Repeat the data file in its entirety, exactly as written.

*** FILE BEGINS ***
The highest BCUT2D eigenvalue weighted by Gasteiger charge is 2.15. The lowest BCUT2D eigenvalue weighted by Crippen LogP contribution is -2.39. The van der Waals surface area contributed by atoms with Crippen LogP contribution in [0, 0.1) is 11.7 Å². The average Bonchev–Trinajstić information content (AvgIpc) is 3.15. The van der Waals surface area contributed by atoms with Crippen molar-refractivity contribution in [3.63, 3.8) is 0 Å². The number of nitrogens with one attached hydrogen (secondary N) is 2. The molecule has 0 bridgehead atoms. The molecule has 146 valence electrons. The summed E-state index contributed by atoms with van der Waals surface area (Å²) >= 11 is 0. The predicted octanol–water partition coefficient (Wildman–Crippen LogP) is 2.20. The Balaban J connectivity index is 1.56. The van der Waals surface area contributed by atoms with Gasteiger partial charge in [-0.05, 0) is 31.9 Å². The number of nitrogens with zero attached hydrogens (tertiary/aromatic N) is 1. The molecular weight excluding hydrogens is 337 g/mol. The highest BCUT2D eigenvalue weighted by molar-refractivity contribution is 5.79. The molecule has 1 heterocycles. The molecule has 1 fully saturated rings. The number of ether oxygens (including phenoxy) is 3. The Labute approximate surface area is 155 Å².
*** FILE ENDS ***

The highest BCUT2D eigenvalue weighted by Gasteiger charge is 2.15. The lowest BCUT2D eigenvalue weighted by Crippen LogP contribution is -2.39. The van der Waals surface area contributed by atoms with Crippen LogP contribution in [0, 0.1) is 11.7 Å². The average Bonchev–Trinajstić information content (AvgIpc) is 3.15. The van der Waals surface area contributed by atoms with Crippen molar-refractivity contribution in [3.63, 3.8) is 0 Å². The number of nitrogens with one attached hydrogen (secondary N) is 2. The molecule has 0 bridgehead atoms. The molecule has 146 valence electrons. The summed E-state index contributed by atoms with van der Waals surface area (Å²) >= 11 is 0. The predicted octanol–water partition coefficient (Wildman–Crippen LogP) is 2.20. The Balaban J connectivity index is 1.56. The van der Waals surface area contributed by atoms with Gasteiger partial charge in [-0.05, 0) is 31.9 Å². The number of nitrogens with zero attached hydrogens (tertiary/aromatic N) is 1. The molecular weight excluding hydrogens is 337 g/mol. The highest BCUT2D eigenvalue weighted by molar-refractivity contribution is 5.79. The molecule has 1 heterocycles. The molecule has 1 fully saturated rings. The number of ether oxygens (including phenoxy) is 3. The Labute approximate surface area is 155 Å².